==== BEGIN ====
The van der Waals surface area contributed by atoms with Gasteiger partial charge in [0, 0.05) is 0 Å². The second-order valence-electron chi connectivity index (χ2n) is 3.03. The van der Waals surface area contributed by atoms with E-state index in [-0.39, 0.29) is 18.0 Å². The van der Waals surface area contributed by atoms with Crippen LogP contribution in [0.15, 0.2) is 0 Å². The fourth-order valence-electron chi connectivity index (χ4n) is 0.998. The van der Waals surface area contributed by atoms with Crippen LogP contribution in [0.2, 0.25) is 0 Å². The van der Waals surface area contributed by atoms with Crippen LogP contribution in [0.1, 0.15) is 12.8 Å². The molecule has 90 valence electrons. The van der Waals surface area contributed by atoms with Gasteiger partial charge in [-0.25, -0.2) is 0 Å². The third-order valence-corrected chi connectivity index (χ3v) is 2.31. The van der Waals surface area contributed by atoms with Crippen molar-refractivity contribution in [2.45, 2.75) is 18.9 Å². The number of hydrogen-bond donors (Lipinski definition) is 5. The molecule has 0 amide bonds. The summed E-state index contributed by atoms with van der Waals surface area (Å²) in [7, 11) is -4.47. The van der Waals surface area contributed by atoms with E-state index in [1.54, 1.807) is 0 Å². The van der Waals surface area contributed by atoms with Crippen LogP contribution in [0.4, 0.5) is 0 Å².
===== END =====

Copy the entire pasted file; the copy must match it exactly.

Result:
The van der Waals surface area contributed by atoms with Gasteiger partial charge in [0, 0.05) is 0 Å². The second-order valence-electron chi connectivity index (χ2n) is 3.03. The van der Waals surface area contributed by atoms with E-state index in [-0.39, 0.29) is 18.0 Å². The van der Waals surface area contributed by atoms with Crippen LogP contribution in [0.15, 0.2) is 0 Å². The fourth-order valence-electron chi connectivity index (χ4n) is 0.998. The van der Waals surface area contributed by atoms with Crippen LogP contribution in [0.2, 0.25) is 0 Å². The van der Waals surface area contributed by atoms with Crippen LogP contribution in [0.1, 0.15) is 12.8 Å². The molecule has 90 valence electrons. The van der Waals surface area contributed by atoms with Gasteiger partial charge in [-0.25, -0.2) is 0 Å². The third-order valence-corrected chi connectivity index (χ3v) is 2.31. The van der Waals surface area contributed by atoms with Crippen molar-refractivity contribution in [2.45, 2.75) is 18.9 Å². The number of hydrogen-bond donors (Lipinski definition) is 5. The molecule has 0 amide bonds. The summed E-state index contributed by atoms with van der Waals surface area (Å²) in [7, 11) is -4.47. The van der Waals surface area contributed by atoms with E-state index in [1.54, 1.807) is 0 Å². The van der Waals surface area contributed by atoms with Crippen LogP contribution in [0.4, 0.5) is 0 Å².